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Meeting ID: 848 0146 1083
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Meeting ID: 848 0146 1083
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Science and Ideas Group
Volcanic Super-Eruptions and Yellowstone
Professor Stephen Self
Earth and Planetary Science Dept
University of California, Berkeley
Every now and again, Earth suffers from tremendous explosive volcanic eruptions, much bigger than those witnessed in modern times, which have a truly global impact. Although the return period for such events is long, perhaps every 20-100,000 years, it is more likely that Earth will next experience a super-eruption (defined here as one producing > ~ 400 km3 of magma) than a large meteorite impact.
Depending on where the volcano is located, the effects of such an event will be felt world-wide, or at least by a whole hemisphere, and the associated phenomena will spread quickly within a couple of weeks. These effects include temporary darkness with loss, or severe reduction, of solar radiation reaching the surface, unseasonable cooling and warming, coupled with strange weather patterns, and, of course, widespread ash fallout. Major disruptions of all services that our present society depends on can be expected for periods of months, to even a few years.
Past explosive super-eruptions, including the latest huge one, the Toba event in Sumatra 74,000 years ago, will be discussed. We will put the likely risk of another great eruption at Yellowstone into its proper scientific perspective. We must ask: Is our global society ready for the next explosive super-eruption?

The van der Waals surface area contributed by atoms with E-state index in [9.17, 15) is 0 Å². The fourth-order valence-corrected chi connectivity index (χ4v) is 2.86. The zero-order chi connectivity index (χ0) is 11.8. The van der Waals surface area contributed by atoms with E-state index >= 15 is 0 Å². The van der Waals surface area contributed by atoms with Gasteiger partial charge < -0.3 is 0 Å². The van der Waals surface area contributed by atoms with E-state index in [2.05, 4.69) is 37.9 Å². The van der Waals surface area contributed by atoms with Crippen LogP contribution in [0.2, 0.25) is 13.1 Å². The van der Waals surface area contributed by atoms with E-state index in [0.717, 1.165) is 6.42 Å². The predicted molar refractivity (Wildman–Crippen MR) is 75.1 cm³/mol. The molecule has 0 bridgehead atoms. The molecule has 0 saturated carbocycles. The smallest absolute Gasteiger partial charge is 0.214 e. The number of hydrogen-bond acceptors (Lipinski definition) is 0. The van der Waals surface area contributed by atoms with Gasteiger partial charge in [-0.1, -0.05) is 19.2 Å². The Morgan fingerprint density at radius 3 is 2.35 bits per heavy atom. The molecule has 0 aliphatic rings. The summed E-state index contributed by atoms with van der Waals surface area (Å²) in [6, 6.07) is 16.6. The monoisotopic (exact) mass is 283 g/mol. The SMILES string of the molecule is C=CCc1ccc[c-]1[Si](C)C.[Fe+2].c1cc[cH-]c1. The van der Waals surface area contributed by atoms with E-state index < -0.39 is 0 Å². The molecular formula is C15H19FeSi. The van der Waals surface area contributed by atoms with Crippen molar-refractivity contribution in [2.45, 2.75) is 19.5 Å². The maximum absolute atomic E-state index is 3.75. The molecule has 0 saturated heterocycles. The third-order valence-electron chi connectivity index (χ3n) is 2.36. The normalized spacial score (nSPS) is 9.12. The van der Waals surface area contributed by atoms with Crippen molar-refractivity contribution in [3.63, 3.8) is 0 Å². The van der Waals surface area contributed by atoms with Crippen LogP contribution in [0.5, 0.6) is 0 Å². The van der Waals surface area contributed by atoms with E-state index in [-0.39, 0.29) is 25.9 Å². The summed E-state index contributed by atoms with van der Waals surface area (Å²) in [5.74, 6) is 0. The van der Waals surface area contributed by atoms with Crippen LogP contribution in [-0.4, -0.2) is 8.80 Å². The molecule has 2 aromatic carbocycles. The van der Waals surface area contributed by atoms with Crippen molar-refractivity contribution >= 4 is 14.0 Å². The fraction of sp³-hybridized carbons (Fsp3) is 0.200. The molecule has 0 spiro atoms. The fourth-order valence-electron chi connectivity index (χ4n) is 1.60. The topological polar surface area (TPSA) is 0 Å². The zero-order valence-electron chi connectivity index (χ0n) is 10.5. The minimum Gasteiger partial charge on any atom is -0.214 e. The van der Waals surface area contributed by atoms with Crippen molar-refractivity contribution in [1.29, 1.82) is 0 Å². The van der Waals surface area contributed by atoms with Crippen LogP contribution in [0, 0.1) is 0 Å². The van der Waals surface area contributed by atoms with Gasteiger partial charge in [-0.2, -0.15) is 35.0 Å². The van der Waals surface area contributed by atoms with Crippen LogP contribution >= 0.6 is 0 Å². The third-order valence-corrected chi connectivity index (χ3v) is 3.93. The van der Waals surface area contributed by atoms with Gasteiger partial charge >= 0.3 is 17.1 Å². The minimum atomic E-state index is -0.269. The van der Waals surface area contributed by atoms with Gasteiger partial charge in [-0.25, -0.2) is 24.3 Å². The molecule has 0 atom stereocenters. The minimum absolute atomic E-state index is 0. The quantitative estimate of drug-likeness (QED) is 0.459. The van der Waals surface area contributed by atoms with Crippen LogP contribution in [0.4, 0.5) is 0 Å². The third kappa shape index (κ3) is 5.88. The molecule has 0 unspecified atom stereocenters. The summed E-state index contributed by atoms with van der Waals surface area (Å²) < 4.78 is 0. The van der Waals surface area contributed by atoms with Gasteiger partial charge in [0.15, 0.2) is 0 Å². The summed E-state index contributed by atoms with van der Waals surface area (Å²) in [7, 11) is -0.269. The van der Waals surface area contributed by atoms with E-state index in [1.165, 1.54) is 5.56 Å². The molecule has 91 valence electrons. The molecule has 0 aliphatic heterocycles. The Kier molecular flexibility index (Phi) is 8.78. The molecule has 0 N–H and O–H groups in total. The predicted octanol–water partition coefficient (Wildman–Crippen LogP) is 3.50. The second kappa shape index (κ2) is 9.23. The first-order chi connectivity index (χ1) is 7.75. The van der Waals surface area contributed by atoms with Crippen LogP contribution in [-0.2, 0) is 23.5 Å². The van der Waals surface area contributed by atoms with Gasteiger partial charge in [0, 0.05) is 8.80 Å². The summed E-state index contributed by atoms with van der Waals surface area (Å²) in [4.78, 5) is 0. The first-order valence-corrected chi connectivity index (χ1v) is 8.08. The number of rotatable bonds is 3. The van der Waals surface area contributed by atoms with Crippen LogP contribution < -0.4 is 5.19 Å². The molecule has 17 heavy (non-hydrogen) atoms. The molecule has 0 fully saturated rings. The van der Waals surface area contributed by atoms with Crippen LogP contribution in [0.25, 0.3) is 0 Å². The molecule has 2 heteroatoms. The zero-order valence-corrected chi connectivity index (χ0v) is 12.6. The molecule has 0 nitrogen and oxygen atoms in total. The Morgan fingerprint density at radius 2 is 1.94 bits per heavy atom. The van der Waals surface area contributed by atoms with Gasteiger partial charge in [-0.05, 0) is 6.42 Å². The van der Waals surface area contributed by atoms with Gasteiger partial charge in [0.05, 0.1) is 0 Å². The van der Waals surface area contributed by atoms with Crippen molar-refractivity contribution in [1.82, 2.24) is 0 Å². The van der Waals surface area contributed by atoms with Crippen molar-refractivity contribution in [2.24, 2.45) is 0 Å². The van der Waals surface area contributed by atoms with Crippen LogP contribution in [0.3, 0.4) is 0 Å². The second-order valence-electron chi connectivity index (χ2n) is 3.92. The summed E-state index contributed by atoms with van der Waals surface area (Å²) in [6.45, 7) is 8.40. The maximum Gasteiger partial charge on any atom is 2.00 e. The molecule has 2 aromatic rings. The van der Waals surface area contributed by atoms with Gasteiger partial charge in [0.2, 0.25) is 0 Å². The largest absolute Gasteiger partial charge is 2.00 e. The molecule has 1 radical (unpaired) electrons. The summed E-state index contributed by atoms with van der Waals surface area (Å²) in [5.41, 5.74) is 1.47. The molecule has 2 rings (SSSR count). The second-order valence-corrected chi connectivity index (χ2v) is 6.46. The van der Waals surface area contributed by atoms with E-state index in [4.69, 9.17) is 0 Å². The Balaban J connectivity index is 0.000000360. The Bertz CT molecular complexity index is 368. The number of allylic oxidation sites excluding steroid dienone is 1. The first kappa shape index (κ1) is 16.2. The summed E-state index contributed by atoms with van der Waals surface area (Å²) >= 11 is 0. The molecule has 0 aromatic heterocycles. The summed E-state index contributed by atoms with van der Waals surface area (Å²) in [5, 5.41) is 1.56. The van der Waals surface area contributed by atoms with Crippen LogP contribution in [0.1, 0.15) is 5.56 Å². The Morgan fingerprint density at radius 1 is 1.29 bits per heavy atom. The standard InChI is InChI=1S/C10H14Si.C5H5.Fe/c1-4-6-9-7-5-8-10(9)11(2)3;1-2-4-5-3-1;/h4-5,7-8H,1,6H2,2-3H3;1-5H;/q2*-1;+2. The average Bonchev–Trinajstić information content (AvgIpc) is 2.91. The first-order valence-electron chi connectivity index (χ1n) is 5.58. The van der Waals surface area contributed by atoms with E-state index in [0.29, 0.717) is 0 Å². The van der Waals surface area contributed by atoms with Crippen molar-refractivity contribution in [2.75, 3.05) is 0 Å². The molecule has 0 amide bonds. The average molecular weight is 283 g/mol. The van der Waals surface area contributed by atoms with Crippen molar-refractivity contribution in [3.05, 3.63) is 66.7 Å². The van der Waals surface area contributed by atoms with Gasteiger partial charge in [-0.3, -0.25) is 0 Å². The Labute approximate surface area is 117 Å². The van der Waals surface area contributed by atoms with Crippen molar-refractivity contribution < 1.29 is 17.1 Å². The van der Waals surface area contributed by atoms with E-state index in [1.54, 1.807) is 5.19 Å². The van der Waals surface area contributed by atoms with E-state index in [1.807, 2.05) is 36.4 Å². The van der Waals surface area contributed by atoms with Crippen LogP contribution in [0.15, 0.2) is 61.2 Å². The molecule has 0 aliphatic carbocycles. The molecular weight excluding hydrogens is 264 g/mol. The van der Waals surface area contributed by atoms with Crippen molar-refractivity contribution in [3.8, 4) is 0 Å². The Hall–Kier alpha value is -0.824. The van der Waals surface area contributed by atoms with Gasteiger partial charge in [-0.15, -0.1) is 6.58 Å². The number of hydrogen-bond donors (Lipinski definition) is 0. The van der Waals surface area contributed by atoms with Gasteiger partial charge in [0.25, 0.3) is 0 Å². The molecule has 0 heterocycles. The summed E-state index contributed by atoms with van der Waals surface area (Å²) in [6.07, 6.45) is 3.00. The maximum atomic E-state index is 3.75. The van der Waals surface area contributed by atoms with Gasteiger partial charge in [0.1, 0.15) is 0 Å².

Professor Stephen Self: Steve has studied volcanic rocks in many parts of the world, concentrating on large (flood) lava effusions, explosive eruptions, and the impact of volcanism on the atmosphere. His current research interests include mechanisms and products of flood basalt and explosive super-eruptions plus several other projects (see www.stephenself.com). He has published and lectured widely on the impact of large-scale volcanic eruptions on the environment and society, relevant to both our present and future world, and past Earth history. Steve lives in Alameda, California, and retired in 2018 from his position as Senior Geologist/Volcanologist with the US-Nuclear Regulatory Commission. Steve is a Fellow of the American Geophysical Union, the Geological Society of America, and the Geological Society (London). He is pictured in 2019 at Stonehenge in England.